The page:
Launching an all-out push for the lucrative teen-age market, Disneyland officials say they will open a multimillion-dollar teen nightclub inside the park before summer begins. The club will feature rock bands, giant-screen videos and concessions geared for adolescents.
Disney officials deny that the project was influenced by the success of nearby Knott's Berry Farm's teen club. They say such a move has been considered for years but has been rejected by past Walt Disney Productions officials who worried that the park's family image could be harmed by encouraging teen-age traffic.
Now, the new corporate management of the 30-year-old Magic Kingdom is taking a more detailed look at who the park's customers are and how it can appeal to them. Park officials have discovered that Disneyland's most reliable customers are locals and have decided they need to offer more incentives to attract them back time after time. The nightclub is one of the major incentives being considered for the 1985 summer season.
The Disney executive team of Michael D. Eisner, chairman and chief executive, and Frank Wells, president, wants to see the same kind of sharp earnings improvements at the Disney theme parks that they have recently seen in Disney's filmed entertainment segment. Burbank-based Walt Disney Productions reported record second-quarter net income and revenues Monday and credited much of the gain to a strong showing by its film division.
Anxious to bolster Disneyland's attendance, which has slipped for five consecutive years, park officials have given the go-ahead for construction of a 1,500-seat amphitheater to be called Videopolis. The open-air theater, complete with a stage and three dance floors, is under construction near the Small World ride in Fantasyland and is scheduled to open June 22, said Bob McTyre, manager of marketing and entertainment.
"Our first concern is to keep Disney a family place, but there are a lot of good kids in Orange County who want a place to go," McTyre said.
During the day, Videopolis will be used for various Disney stage shows. McTyre said he does not expect the teen nightclub to attract rowdy crowds, but he did say that when the club opens, security will be beefed up.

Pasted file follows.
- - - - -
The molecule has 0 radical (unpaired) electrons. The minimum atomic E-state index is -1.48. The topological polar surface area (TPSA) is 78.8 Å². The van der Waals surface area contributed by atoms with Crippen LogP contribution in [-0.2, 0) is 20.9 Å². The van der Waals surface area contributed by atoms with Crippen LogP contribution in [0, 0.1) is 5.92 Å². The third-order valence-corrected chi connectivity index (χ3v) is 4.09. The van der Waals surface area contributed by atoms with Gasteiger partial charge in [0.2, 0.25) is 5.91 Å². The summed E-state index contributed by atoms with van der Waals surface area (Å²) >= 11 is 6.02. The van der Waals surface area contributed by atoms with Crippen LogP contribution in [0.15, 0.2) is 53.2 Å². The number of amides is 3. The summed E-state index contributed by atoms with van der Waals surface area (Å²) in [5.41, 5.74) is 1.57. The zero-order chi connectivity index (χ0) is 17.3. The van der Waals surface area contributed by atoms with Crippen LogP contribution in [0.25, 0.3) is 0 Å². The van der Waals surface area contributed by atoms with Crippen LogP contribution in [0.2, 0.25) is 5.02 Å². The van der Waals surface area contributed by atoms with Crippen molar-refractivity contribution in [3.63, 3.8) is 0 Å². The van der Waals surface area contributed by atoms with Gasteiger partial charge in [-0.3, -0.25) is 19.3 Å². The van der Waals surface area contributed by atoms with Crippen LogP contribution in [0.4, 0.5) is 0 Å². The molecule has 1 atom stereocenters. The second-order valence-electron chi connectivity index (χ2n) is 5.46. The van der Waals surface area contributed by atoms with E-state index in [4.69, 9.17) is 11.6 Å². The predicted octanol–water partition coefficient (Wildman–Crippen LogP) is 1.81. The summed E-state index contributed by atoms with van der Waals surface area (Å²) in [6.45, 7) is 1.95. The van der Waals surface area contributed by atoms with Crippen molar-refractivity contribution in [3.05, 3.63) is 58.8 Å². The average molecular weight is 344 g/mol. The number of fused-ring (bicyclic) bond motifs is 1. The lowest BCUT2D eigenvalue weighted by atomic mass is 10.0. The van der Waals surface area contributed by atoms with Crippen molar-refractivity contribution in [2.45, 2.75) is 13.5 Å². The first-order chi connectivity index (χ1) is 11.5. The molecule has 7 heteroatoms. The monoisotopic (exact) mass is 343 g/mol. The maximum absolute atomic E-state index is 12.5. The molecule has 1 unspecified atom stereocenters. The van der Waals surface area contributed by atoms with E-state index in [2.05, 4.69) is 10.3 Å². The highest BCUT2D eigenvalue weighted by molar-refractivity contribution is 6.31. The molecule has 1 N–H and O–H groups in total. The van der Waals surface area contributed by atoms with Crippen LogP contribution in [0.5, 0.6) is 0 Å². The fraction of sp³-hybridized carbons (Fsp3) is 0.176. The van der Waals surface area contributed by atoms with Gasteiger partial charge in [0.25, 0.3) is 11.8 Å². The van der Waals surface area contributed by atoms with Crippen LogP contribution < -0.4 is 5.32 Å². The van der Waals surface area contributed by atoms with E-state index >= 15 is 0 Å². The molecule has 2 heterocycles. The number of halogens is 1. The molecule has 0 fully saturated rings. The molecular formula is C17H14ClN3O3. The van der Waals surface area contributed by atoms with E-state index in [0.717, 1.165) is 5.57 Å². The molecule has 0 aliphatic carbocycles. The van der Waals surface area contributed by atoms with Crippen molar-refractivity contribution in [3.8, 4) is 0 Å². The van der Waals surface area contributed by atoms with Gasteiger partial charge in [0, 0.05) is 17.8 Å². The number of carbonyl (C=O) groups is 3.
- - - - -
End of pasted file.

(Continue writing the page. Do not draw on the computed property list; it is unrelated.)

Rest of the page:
Disney was beaten to the punch last year when nearby Knott's Berry Farm embraced the teen market by building Studio K, which packs in 2,000 or more patrons on Friday and Saturday nights during the busy summer season.
"Obviously, Disney is doing this because of the tremendous success of Studio K," said Jim Hardiman, a Knott's spokesman.
But industry observers say that Disney has lots more in mind than catching up with Knott's. Disney has hosted rock concerts for years and is well aware that such concerts inevitably bolster attendance. Disney management is anxious to put an end to a steady attendance decline that may have bottomed-out last year when only 9.8 million guests visited the park.
Disneyland hopes to stage a major turnaround with a record 12 million visitors this year, lured primarily by splashy promotions such as free gifts, special passes and added entertainment. No costly new rides are planned, however.
Film Director Takes Role
Shortly after new management took the helm at Walt Disney Productions last September, Disney officials announced plans for major changes at the world-famous theme park, including new rides and attractions to be built in consultation with George Lucas, director of the film "Star Wars." Usually, new rides take three to five years to go from drawing board to operation at Disneyland, but in a quick turnaround, Disney officials hope to have the new Star Wars rides operating by Summer 1986.
Lucas has broad family appeal, but his most potent audience is the teen-age market. It is a market with money to spend and the time to spend it and that is why Disney is suddenly chasing 12- to 24-year-olds.
To further boost revenues, park officials have discussed selling a variety of concessions inside the new teen nightclub, including T-shirts, buttons, posters, record albums and possibly rock videos, McTyre said. Admission to the Disney teen club--as at Knott's--will be included in the price of park admission.
Although the teen nightclub will probably improve attendance, one amusement industry consultant says he is waiting for park officials to make good on announced plans to upgrade the park with major new attractions. "The real issue is how this fits into the park's overall master plans," said Steve Clark, partner at Management Resources, a Tustin-based consulting firm.
Season Passes Introduced
Clark, who formerly worked in the marketing department at Disneyland, says more is at stake than bolstering teen business. He said the park must spend many millions to revitalize. But instead of such immediate expenditures, he said, Disney is taking a number of promotional actions to try to bump up attendance.